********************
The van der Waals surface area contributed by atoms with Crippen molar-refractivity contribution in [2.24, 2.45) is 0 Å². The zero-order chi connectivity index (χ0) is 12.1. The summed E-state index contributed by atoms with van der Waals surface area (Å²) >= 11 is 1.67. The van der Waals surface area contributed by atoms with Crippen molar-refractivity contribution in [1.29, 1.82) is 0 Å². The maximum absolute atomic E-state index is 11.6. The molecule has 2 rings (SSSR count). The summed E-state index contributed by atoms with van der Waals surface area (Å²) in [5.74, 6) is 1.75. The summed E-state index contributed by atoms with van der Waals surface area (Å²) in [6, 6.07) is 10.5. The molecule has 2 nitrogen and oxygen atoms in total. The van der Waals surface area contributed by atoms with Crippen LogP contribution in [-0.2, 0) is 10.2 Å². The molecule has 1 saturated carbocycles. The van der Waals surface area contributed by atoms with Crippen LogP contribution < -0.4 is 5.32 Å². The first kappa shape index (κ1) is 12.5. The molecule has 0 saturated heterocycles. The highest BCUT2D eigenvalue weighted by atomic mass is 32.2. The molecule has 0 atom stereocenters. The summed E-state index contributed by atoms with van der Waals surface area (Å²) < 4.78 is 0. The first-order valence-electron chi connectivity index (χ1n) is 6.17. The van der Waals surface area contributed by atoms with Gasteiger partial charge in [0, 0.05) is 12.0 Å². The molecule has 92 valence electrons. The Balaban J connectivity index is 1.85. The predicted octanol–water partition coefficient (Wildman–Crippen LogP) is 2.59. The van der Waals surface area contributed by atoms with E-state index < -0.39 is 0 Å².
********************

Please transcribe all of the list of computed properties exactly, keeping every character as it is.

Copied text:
The van der Waals surface area contributed by atoms with Crippen molar-refractivity contribution in [2.24, 2.45) is 0 Å². The zero-order chi connectivity index (χ0) is 12.1. The summed E-state index contributed by atoms with van der Waals surface area (Å²) >= 11 is 1.67. The van der Waals surface area contributed by atoms with Crippen molar-refractivity contribution in [1.29, 1.82) is 0 Å². The maximum absolute atomic E-state index is 11.6. The molecule has 2 rings (SSSR count). The summed E-state index contributed by atoms with van der Waals surface area (Å²) in [5.74, 6) is 1.75. The summed E-state index contributed by atoms with van der Waals surface area (Å²) in [6, 6.07) is 10.5. The molecule has 2 nitrogen and oxygen atoms in total. The van der Waals surface area contributed by atoms with Crippen LogP contribution in [-0.2, 0) is 10.2 Å². The molecule has 1 saturated carbocycles. The van der Waals surface area contributed by atoms with Crippen LogP contribution < -0.4 is 5.32 Å². The first kappa shape index (κ1) is 12.5. The molecule has 0 saturated heterocycles. The highest BCUT2D eigenvalue weighted by atomic mass is 32.2. The molecule has 0 atom stereocenters. The summed E-state index contributed by atoms with van der Waals surface area (Å²) < 4.78 is 0. The first-order valence-electron chi connectivity index (χ1n) is 6.17. The van der Waals surface area contributed by atoms with Gasteiger partial charge in [0, 0.05) is 12.0 Å². The molecule has 92 valence electrons. The Balaban J connectivity index is 1.85. The predicted octanol–water partition coefficient (Wildman–Crippen LogP) is 2.59. The van der Waals surface area contributed by atoms with E-state index < -0.39 is 0 Å².